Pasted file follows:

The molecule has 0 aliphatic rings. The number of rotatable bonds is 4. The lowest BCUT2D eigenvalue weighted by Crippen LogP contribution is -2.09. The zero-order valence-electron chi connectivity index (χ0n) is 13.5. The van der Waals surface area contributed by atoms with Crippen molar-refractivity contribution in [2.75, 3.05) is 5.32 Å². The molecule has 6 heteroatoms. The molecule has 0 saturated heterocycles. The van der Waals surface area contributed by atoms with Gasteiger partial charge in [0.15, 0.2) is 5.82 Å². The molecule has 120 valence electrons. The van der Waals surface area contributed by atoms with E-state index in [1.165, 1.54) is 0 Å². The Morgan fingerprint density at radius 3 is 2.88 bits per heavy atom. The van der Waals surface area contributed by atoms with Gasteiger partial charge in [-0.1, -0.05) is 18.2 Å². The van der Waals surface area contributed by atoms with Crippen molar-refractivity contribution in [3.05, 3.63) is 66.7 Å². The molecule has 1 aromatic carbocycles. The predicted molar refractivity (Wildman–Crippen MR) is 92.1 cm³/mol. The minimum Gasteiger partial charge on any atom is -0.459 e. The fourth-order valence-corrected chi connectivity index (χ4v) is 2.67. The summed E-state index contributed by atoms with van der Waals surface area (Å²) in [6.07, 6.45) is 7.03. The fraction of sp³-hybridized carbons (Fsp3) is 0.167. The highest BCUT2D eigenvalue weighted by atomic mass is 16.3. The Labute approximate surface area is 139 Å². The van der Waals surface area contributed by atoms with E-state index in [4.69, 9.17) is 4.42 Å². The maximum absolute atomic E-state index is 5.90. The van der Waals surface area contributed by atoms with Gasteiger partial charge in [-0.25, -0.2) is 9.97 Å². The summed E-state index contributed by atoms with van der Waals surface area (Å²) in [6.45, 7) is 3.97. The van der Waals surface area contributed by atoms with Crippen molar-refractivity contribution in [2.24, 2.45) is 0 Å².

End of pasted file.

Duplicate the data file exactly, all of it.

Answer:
The molecule has 0 aliphatic rings. The number of rotatable bonds is 4. The lowest BCUT2D eigenvalue weighted by Crippen LogP contribution is -2.09. The zero-order valence-electron chi connectivity index (χ0n) is 13.5. The van der Waals surface area contributed by atoms with Crippen molar-refractivity contribution in [2.75, 3.05) is 5.32 Å². The molecule has 6 heteroatoms. The molecule has 0 saturated heterocycles. The van der Waals surface area contributed by atoms with Gasteiger partial charge in [0.15, 0.2) is 5.82 Å². The molecule has 120 valence electrons. The van der Waals surface area contributed by atoms with E-state index in [1.165, 1.54) is 0 Å². The Morgan fingerprint density at radius 3 is 2.88 bits per heavy atom. The van der Waals surface area contributed by atoms with Gasteiger partial charge in [-0.1, -0.05) is 18.2 Å². The van der Waals surface area contributed by atoms with Crippen molar-refractivity contribution in [3.05, 3.63) is 66.7 Å². The molecule has 1 aromatic carbocycles. The predicted molar refractivity (Wildman–Crippen MR) is 92.1 cm³/mol. The minimum Gasteiger partial charge on any atom is -0.459 e. The fourth-order valence-corrected chi connectivity index (χ4v) is 2.67. The summed E-state index contributed by atoms with van der Waals surface area (Å²) in [6.07, 6.45) is 7.03. The fraction of sp³-hybridized carbons (Fsp3) is 0.167. The highest BCUT2D eigenvalue weighted by atomic mass is 16.3. The Labute approximate surface area is 139 Å². The van der Waals surface area contributed by atoms with E-state index in [4.69, 9.17) is 4.42 Å². The maximum absolute atomic E-state index is 5.90. The van der Waals surface area contributed by atoms with Gasteiger partial charge in [-0.25, -0.2) is 9.97 Å². The summed E-state index contributed by atoms with van der Waals surface area (Å²) in [6.45, 7) is 3.97. The van der Waals surface area contributed by atoms with Crippen molar-refractivity contribution in [2.24, 2.45) is 0 Å².